Retail theft was the second most reported crime in Tauranga over the past few years.

Since July 2014, businesses have reported more than 3500 thefts, according to police statistics.

The amount of retail theft in Tauranga city has remained reasonably constant in that time, averaging out to between 105 and 110 reports a month.

Nationwide, retail theft rose steadily until late last year then dropped significantly.

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Retail crime costs New Zealand more than $1.2 billion a year. Earlier this year Retail New Zealand called for changes to how the Government manages retail crime.

The organisation wanted three things:

• A government-funded retail crime taskforce that has targets for retail crime reduction
• A programme to change social attitudes about retail crime
• A new infringement for low-value offending

The Retail New Zealand report found retail crime was frequently not reported to the police.

"This is because retailers often feel there is no point because retail crime is not treated as an urgent priority."

Western Bay of Plenty Police acting area commander Inspector Zane Smith said police staff were committed to preventing crime, including shoplifting.

"We encourage every instance of shoplifting to be reported to the police as soon as possible - the sooner, the better.

"All information is recorded and reports are followed up on."

Mr Smith said police worked with Tauranga retailers on preventing theft as well as responding to incidents.

"Police are working with Retail New Zealand to identify strategies in prevention of retail crime, as well as working with Auror to prevent retail crime through identifying offenders, which can ultimately lead to resolutions."

Identifying offenders in near real time was a strategy being employed by Mount Mainstreet retailers.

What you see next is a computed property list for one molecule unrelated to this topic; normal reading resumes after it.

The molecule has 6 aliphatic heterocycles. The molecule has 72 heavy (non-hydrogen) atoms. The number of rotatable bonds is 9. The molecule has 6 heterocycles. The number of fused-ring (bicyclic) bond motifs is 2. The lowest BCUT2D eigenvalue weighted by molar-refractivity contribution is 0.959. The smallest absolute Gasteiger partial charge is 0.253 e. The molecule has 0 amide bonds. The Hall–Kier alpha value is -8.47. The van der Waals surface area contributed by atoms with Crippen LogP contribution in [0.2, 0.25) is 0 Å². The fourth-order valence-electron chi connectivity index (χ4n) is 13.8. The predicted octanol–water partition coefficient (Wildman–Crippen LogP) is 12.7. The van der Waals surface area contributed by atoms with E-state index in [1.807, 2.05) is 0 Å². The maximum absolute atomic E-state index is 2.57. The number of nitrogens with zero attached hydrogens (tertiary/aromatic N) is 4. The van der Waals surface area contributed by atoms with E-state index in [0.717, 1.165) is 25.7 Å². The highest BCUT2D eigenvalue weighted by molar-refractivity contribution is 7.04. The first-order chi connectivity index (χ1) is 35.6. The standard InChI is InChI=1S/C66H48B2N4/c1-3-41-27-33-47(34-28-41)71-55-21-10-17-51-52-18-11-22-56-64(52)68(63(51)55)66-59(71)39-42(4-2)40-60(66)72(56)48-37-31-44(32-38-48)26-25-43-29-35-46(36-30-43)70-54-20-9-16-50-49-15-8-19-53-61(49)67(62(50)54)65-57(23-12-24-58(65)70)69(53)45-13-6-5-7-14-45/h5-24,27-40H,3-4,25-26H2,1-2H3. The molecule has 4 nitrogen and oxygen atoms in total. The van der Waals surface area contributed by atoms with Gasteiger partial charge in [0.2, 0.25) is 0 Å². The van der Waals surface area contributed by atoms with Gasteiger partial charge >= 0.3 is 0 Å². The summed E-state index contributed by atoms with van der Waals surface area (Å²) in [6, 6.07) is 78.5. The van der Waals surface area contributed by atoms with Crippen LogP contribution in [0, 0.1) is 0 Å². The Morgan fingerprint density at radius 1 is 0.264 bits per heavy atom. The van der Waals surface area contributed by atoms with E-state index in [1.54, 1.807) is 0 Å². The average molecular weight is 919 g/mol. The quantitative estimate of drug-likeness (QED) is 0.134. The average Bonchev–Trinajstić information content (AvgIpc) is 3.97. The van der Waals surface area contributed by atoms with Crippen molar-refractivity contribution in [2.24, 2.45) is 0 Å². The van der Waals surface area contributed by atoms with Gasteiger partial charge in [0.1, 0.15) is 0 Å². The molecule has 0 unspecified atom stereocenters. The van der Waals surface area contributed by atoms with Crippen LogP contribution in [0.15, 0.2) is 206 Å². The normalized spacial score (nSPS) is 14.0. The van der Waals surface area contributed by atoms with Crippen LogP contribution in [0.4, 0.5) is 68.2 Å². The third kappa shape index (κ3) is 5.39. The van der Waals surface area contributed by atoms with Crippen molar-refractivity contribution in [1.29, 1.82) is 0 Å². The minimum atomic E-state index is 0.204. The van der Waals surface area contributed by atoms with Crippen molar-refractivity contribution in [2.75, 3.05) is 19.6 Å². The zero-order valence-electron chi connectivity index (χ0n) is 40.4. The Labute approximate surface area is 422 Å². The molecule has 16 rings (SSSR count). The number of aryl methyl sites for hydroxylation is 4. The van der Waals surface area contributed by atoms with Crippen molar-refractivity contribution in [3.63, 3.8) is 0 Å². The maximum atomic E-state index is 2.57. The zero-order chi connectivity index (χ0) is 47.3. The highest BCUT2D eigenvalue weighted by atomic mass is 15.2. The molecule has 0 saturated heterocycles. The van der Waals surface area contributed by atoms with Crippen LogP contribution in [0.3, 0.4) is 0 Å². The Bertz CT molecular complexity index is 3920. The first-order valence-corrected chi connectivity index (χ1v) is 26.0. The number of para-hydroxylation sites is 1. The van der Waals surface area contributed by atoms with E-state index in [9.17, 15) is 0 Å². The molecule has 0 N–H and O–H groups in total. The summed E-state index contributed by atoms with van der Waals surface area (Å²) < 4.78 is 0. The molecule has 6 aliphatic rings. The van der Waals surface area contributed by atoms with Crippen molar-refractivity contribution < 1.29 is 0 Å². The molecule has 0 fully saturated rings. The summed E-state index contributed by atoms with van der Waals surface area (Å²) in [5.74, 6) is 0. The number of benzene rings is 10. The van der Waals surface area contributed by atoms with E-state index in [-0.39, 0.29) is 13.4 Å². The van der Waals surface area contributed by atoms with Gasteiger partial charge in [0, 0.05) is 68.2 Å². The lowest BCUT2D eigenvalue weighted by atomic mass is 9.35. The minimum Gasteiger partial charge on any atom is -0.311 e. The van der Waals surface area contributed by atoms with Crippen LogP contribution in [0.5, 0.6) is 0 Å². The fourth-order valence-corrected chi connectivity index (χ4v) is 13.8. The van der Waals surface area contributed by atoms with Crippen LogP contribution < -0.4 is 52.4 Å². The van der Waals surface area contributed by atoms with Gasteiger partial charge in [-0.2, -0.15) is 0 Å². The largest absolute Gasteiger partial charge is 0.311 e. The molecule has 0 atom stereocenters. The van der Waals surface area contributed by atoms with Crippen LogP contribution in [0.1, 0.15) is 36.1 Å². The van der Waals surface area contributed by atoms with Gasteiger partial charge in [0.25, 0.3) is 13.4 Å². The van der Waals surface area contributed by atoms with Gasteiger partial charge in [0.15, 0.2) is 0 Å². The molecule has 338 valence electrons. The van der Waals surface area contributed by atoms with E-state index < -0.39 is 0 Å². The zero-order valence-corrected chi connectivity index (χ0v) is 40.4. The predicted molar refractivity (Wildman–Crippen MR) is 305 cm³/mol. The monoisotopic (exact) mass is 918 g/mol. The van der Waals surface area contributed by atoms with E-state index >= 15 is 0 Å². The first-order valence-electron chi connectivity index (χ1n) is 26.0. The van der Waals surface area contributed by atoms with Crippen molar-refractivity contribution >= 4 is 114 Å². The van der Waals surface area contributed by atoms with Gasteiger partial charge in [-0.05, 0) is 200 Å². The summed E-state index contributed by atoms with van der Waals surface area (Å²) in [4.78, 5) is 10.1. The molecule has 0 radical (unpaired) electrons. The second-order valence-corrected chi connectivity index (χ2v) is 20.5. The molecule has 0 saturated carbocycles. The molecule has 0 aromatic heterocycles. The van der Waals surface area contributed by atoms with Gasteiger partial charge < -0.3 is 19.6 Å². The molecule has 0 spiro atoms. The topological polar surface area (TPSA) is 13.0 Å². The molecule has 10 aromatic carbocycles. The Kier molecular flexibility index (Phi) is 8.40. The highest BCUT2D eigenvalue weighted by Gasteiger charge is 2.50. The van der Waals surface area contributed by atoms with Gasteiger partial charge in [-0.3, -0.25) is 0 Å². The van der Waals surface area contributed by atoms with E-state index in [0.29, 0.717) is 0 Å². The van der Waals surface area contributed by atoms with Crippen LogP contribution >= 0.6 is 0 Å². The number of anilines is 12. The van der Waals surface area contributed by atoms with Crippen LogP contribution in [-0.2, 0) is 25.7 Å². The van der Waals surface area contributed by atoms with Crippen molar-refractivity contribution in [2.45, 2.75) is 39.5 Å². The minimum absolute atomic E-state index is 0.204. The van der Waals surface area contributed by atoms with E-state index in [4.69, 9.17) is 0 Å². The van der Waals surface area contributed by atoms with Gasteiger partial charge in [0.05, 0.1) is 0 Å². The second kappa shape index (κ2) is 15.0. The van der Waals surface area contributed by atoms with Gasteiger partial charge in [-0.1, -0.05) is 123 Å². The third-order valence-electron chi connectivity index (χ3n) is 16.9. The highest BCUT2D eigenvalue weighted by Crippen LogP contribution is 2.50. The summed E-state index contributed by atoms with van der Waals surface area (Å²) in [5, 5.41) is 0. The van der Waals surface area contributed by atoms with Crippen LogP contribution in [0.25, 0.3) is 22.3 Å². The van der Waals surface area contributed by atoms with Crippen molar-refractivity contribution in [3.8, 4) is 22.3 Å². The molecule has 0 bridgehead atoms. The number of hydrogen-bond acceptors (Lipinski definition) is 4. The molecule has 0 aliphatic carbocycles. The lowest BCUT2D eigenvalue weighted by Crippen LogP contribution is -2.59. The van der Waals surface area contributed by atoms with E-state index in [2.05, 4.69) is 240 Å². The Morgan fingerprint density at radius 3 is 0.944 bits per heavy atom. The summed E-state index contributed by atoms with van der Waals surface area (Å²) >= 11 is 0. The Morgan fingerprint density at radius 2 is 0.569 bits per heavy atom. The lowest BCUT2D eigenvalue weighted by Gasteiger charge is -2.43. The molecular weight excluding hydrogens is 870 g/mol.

Shop staff have increased communication to make the area a hard target for shoplifters, Mount Mainstreet manager Ingrid Fleming said.

"Whenever anything happens, they send me an email or call me and I send something out to all the retailers in the vicinity.

"Very often we get a photo or a video from a security camera."

While thieves were often caught on their way out of the shop, the goal was to make it harder for thieves to hit multiple stores in a short period of time.

"We want to be able to jump on people that have the gall to feed off other people's hard work," said Ms Fleming.

Quick facts about retail theft

Retail theft in Tauranga City, July 2014 to March 2015.

- 1pm on a Tuesday was the most common day and time
- Monday was the most common day overall, followed by Friday
- The least common day was Sunday, followed by Saturday
- Thefts spike from noon to 4pm, peaking at 2pm.

- Source policedata.nz
Top tips to prevent shoplifting

Inspector Zane Smith's advice for shop owners.

1. Install CCTV
Using signage, make it obvious to shoppers that the CCTV is present which can act as a deterrent.

2. Work on the physical layout of your store
There should be a clear line of sight to all areas of the store because "blind spots" make it easy for items to be hidden. This might involve a rearrangement of your store, the use of mirrors, and/or asking the police for further advice.

3. Place high-value items out of the way
Keep items of value behind the counter and/or in secure cabinets.

Retail theft hotspots

The meshblocks - small geographic areas based on Census boundaries - containing these shopping spots had the highest reported retail theft from July 2014 to March 2017.

-Bayfair
- Gate Pa Shopping Centre
- Fraser Cove
- 9th to 11th Ave between Cameron Rd and St John St (includes The Warehouse)
- Papamoa Plaza

- Source policedata.nz